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P51 forced landing Duxford 2017

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Jon - Laser Engines19/05/2018 03:09:06
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Cockpit video and pilot interview. Its all just been published and makes for interesting viewing

Piers Bowlan19/05/2018 05:43:12
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Thanks for that Jon, like you say, very interesting indeed. Thanks to Mark's cool head, experience and training he got away with it, how many warbird pilots have not been so fortunate following an engine failure?

Scott Edwards 219/05/2018 08:31:45
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93 photos

Cheers Jon, very interesting. Nice quote in there, "Fly the aircraft as far as possible into the crash". I know that feeling well 😱
Josip Vrandecic -Mes19/05/2018 09:40:48
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Appreciate Jon , After talking to these two smart people and I feel enlightened thumbs up

Jon - Laser Engines19/05/2018 10:09:44
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There are also lessons in it for us as well. He knew he wasn't going to make the field so made other choices. He brought the gear up, kept the aircraft flying until the last moment and didn't slow it down. How many models have spun in from a dead stick that was drawn out in an attempt to make the field?

Biggles' Elder Brother - Moderator19/05/2018 10:28:57
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Yeap, interesting video - and asyou say some lessons for us in there too.

BEB

Martin Harris19/05/2018 21:02:30
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Posted by Jon - Laser Engines on 19/05/2018 10:09:44:

There are also lessons in it for us as well. He knew he wasn't going to make the field so made other choices. He brought the gear up, kept the aircraft flying until the last moment and didn't slow it down. How many models have spun in from a dead stick that was drawn out in an attempt to make the field?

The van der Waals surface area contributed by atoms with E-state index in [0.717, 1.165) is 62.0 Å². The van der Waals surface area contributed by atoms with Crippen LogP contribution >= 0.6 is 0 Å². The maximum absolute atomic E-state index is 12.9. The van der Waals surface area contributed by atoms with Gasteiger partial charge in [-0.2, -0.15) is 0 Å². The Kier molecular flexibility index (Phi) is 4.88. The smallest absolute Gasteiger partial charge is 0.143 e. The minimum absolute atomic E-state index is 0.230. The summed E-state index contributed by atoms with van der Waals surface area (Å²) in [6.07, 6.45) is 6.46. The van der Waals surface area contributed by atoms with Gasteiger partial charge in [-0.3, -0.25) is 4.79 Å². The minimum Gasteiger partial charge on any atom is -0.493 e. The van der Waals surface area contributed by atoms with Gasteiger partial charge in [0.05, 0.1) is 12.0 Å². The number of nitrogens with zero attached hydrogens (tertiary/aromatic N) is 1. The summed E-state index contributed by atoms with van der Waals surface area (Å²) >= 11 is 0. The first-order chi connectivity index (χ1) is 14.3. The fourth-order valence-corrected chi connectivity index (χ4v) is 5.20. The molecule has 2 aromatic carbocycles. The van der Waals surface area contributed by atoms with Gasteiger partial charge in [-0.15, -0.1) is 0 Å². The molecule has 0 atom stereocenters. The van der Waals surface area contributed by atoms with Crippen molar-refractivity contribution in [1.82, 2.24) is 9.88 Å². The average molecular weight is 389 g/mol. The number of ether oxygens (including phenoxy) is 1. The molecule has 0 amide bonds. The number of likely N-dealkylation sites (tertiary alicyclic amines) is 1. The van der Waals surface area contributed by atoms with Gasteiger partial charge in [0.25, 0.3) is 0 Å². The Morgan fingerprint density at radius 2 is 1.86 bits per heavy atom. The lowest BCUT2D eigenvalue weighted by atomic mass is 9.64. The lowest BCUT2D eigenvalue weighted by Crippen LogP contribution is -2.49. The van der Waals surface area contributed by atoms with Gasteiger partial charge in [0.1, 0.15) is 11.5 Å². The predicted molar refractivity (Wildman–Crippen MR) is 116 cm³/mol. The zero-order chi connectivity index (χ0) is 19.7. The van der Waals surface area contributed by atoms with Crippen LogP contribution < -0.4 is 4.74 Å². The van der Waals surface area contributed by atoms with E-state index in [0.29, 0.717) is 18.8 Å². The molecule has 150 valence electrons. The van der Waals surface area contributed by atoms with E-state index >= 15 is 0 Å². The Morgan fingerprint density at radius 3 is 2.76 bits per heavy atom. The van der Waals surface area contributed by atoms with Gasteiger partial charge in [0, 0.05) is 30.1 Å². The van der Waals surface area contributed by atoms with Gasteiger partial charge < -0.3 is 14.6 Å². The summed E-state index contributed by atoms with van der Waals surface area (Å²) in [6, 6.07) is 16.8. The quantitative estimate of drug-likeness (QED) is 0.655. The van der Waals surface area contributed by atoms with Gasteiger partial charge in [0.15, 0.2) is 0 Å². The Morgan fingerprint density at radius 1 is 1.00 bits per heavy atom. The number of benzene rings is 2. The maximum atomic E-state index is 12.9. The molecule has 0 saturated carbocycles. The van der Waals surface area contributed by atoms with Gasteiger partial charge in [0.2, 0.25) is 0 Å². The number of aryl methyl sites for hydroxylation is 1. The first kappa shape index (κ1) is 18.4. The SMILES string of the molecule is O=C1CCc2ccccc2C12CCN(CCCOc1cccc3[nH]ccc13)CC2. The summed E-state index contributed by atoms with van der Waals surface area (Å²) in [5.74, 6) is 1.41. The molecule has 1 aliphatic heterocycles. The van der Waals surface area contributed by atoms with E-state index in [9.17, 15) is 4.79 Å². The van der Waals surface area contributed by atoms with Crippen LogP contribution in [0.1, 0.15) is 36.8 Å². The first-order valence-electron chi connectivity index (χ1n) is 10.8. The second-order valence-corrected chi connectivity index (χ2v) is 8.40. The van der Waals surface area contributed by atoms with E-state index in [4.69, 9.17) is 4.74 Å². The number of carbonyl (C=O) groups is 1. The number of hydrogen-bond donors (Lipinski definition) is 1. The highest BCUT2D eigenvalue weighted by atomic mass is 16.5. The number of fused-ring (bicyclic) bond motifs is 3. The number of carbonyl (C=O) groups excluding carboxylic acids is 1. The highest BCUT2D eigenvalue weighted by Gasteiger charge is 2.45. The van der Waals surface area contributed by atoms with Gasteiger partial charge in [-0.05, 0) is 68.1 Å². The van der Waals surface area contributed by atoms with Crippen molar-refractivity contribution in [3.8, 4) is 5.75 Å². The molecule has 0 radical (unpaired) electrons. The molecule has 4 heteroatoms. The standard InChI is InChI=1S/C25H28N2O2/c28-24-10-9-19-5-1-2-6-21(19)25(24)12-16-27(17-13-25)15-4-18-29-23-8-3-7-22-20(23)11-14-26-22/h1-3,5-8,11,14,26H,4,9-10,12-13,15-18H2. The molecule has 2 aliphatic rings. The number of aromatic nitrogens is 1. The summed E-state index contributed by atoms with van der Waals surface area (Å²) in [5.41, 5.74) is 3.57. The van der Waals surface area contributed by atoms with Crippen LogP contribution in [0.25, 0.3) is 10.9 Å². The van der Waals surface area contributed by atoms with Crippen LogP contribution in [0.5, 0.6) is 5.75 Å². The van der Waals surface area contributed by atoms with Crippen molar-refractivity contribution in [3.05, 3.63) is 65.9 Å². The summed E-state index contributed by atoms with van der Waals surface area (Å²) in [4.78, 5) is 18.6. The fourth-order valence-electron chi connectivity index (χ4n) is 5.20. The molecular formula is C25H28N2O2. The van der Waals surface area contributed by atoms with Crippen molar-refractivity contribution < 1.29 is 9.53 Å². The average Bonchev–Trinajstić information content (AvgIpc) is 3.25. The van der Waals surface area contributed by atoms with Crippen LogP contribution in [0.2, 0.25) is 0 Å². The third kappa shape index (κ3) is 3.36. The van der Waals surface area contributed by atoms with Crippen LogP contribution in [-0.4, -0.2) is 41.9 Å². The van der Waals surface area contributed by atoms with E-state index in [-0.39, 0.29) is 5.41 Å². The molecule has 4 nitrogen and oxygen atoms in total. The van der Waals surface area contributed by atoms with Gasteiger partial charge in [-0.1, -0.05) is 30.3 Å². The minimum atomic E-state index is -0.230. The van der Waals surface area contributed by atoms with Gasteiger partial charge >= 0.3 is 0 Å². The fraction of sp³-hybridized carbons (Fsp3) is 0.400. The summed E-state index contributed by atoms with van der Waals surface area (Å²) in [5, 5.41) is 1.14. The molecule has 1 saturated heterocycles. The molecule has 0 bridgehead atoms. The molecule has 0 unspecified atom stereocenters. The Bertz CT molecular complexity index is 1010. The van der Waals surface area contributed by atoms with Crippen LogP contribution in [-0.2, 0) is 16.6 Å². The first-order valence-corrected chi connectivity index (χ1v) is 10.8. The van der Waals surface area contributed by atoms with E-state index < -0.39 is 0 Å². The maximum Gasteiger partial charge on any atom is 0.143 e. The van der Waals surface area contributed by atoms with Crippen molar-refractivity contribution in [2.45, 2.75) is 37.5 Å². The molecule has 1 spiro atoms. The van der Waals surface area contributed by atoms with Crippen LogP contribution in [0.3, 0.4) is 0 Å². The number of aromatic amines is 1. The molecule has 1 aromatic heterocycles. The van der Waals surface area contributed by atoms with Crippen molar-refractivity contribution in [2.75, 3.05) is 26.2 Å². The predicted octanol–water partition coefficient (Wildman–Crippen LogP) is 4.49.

I certainly agree. Repairing a model damaged by a ground loop or nose over is usually far easier than one which has spun in from 50 feet. I would always prefer to land wheels up - even if only to minimise potential undercarriage damage - the lumps and bumps off field are typically 5 or 6 times bigger as far as a model is concerned! Airframe damage from the landing energy is usually far less than would occur in a full size aircraft and will probably involve a few scratches unless you hit something solid.

Devcon119/05/2018 21:43:03
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1355 forum posts
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A fascinating and informative watch. Interesting to note how he forces himself to do spin recovery and deadsticks on a routine basis, prepare for the worst.

Jon - Laser Engines19/05/2018 23:17:46
4721 forum posts
174 photos
Posted by Martin Harris on 19/05/2018 21:02:30:
I would always prefer to land wheels up - even if only to minimise potential undercarriage damage

Absolutely. If I get an engine problem with anything that has retracts I keep them up until I know 100% that I can make the strip.

Watching the video last night I was shocked by the sink he got as he swung onto final. The whole situation deteriorated in a matter of seconds and there really was no margin for indecisive action.

Peter Jenkins20/05/2018 00:50:14